From Weill Institute for Neurosciences, UCSF, May 2020
These are unprecedented times. We need to work extra hard to manage our emotions well. Expect to have a lot of mixed feelings. Naturally we feel anxiety, and maybe waves of panic, particularly when seeing new headlines. A recent article by stress scientist and Vice Chair of Adult Psychology Elissa Epel, PhD, outlines the psychology behind the COVID-19 panic response and how we can try to make the best of this situation.
Our anxiety is helping us cope, bond together from a physical distance, and slow the spread of the virus. So our anxiety - while uncomfortable - is a good thing right now, especially if we manage it well. At the same time, we must effortfully prevent panic contagion and create periods when we can be screen-free and calm, engaging our attention in normal daily activities. Seize opportunities to share lightness and humor. Laughter right now is a relief for all of us!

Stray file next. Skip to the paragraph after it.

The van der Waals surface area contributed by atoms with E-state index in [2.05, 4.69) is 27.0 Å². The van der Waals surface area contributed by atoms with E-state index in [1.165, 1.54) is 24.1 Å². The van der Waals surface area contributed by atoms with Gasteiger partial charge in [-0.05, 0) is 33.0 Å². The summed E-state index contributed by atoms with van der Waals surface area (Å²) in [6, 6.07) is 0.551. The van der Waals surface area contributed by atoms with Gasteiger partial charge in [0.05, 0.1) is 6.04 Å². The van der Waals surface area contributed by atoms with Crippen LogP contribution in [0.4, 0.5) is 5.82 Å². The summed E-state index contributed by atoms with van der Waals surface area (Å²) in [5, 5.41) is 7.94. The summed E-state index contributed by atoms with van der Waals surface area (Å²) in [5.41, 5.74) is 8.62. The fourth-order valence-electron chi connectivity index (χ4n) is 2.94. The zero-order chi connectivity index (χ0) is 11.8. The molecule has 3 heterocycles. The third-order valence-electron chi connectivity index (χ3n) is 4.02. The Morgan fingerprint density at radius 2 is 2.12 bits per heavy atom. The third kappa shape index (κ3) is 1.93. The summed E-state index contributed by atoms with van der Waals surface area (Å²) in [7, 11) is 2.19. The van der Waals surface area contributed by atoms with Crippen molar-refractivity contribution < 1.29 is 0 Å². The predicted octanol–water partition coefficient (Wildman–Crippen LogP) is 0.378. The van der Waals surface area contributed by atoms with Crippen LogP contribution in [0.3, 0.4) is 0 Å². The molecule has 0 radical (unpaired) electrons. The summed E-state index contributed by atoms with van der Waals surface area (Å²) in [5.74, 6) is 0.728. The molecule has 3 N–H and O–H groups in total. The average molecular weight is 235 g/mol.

You can also find moments of hope and resilience all around us despite the uncertainty. For example, a project created by UCSF postdoctoral scholar Nouf Al-Rashid shares stories of resilience and hope in response to the pandemic from individuals all over the world.
It may be helpful for you to make a list of what you can and cannot control right now. In this guide, we suggest radical acceptance of the situations we cannot control, and focus on what we can do.